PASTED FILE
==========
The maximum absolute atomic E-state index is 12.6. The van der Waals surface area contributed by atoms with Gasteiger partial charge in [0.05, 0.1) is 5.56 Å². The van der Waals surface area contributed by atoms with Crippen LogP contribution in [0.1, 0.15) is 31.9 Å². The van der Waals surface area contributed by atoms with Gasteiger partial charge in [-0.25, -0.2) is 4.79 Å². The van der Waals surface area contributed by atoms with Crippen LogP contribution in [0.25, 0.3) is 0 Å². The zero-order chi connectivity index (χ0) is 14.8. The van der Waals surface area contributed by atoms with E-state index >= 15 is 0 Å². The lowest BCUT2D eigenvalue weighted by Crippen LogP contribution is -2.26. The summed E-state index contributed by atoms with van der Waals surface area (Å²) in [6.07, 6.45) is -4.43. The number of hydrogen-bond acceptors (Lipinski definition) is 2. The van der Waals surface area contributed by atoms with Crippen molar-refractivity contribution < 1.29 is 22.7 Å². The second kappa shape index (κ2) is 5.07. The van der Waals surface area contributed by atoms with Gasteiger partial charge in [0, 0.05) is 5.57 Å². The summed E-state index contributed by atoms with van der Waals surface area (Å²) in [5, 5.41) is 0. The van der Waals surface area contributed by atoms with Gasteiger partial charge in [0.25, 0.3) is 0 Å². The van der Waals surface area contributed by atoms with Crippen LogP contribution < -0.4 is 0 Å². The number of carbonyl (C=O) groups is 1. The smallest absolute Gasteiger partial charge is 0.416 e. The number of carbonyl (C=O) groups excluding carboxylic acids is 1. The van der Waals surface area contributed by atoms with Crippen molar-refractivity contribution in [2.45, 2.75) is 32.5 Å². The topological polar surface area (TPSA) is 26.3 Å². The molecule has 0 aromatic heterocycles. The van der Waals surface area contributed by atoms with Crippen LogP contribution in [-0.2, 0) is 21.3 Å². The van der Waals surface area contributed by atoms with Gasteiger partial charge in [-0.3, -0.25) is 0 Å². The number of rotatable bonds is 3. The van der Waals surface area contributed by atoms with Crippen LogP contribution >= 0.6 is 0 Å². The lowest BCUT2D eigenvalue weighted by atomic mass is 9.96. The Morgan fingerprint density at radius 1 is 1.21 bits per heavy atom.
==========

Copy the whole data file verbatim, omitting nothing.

The maximum absolute atomic E-state index is 12.6. The van der Waals surface area contributed by atoms with Gasteiger partial charge in [0.05, 0.1) is 5.56 Å². The van der Waals surface area contributed by atoms with Crippen LogP contribution in [0.1, 0.15) is 31.9 Å². The van der Waals surface area contributed by atoms with Gasteiger partial charge in [-0.25, -0.2) is 4.79 Å². The van der Waals surface area contributed by atoms with Crippen LogP contribution in [0.25, 0.3) is 0 Å². The zero-order chi connectivity index (χ0) is 14.8. The van der Waals surface area contributed by atoms with E-state index >= 15 is 0 Å². The lowest BCUT2D eigenvalue weighted by Crippen LogP contribution is -2.26. The summed E-state index contributed by atoms with van der Waals surface area (Å²) in [6.07, 6.45) is -4.43. The number of hydrogen-bond acceptors (Lipinski definition) is 2. The van der Waals surface area contributed by atoms with Crippen molar-refractivity contribution < 1.29 is 22.7 Å². The second kappa shape index (κ2) is 5.07. The van der Waals surface area contributed by atoms with Gasteiger partial charge in [0, 0.05) is 5.57 Å². The summed E-state index contributed by atoms with van der Waals surface area (Å²) in [5, 5.41) is 0. The van der Waals surface area contributed by atoms with Gasteiger partial charge in [0.25, 0.3) is 0 Å². The van der Waals surface area contributed by atoms with Crippen LogP contribution < -0.4 is 0 Å². The number of carbonyl (C=O) groups is 1. The smallest absolute Gasteiger partial charge is 0.416 e. The number of carbonyl (C=O) groups excluding carboxylic acids is 1. The van der Waals surface area contributed by atoms with Crippen molar-refractivity contribution in [2.45, 2.75) is 32.5 Å². The topological polar surface area (TPSA) is 26.3 Å². The molecule has 0 aromatic heterocycles. The van der Waals surface area contributed by atoms with Crippen LogP contribution in [-0.2, 0) is 21.3 Å². The van der Waals surface area contributed by atoms with Gasteiger partial charge in [-0.3, -0.25) is 0 Å². The number of rotatable bonds is 3. The van der Waals surface area contributed by atoms with Crippen LogP contribution >= 0.6 is 0 Å². The lowest BCUT2D eigenvalue weighted by atomic mass is 9.96. The Morgan fingerprint density at radius 1 is 1.21 bits per heavy atom.